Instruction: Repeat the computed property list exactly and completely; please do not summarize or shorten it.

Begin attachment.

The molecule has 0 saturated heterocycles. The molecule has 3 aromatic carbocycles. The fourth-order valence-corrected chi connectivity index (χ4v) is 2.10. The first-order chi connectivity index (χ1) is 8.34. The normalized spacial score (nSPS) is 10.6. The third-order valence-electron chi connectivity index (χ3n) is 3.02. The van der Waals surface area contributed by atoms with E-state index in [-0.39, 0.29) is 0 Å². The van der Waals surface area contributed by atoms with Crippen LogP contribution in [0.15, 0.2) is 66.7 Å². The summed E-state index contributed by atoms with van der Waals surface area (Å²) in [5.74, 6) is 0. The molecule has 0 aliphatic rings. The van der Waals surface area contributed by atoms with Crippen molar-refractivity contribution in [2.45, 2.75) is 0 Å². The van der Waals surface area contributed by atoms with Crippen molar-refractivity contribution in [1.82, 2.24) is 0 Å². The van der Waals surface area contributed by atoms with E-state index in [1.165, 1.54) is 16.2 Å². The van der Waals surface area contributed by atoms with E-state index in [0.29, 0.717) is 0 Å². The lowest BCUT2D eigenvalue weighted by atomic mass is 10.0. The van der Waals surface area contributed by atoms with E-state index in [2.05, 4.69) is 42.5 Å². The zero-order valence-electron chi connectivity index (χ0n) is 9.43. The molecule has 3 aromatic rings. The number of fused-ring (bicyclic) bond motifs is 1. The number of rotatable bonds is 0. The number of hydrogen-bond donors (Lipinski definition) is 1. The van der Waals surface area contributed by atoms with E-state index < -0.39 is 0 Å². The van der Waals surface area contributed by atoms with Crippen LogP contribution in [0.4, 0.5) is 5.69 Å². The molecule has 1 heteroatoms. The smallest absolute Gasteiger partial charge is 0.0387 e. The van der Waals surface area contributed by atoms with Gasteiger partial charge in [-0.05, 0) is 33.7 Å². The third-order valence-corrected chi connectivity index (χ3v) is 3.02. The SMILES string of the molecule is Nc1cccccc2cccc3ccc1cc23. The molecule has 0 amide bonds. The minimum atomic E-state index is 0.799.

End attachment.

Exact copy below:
The molecule has 0 saturated heterocycles. The molecule has 3 aromatic carbocycles. The fourth-order valence-corrected chi connectivity index (χ4v) is 2.10. The first-order chi connectivity index (χ1) is 8.34. The normalized spacial score (nSPS) is 10.6. The third-order valence-electron chi connectivity index (χ3n) is 3.02. The van der Waals surface area contributed by atoms with E-state index in [-0.39, 0.29) is 0 Å². The van der Waals surface area contributed by atoms with Crippen LogP contribution in [0.15, 0.2) is 66.7 Å². The summed E-state index contributed by atoms with van der Waals surface area (Å²) in [5.74, 6) is 0. The molecule has 0 aliphatic rings. The van der Waals surface area contributed by atoms with Crippen molar-refractivity contribution in [2.45, 2.75) is 0 Å². The van der Waals surface area contributed by atoms with Crippen molar-refractivity contribution in [1.82, 2.24) is 0 Å². The van der Waals surface area contributed by atoms with E-state index in [1.165, 1.54) is 16.2 Å². The van der Waals surface area contributed by atoms with E-state index in [0.29, 0.717) is 0 Å². The lowest BCUT2D eigenvalue weighted by atomic mass is 10.0. The van der Waals surface area contributed by atoms with E-state index in [2.05, 4.69) is 42.5 Å². The zero-order valence-electron chi connectivity index (χ0n) is 9.43. The molecule has 3 aromatic rings. The number of fused-ring (bicyclic) bond motifs is 1. The number of rotatable bonds is 0. The number of hydrogen-bond donors (Lipinski definition) is 1. The van der Waals surface area contributed by atoms with E-state index < -0.39 is 0 Å². The van der Waals surface area contributed by atoms with Crippen LogP contribution in [0.4, 0.5) is 5.69 Å². The molecule has 1 heteroatoms. The smallest absolute Gasteiger partial charge is 0.0387 e. The van der Waals surface area contributed by atoms with Gasteiger partial charge in [-0.05, 0) is 33.7 Å². The third-order valence-corrected chi connectivity index (χ3v) is 3.02. The SMILES string of the molecule is Nc1cccccc2cccc3ccc1cc23. The molecule has 0 amide bonds. The minimum atomic E-state index is 0.799.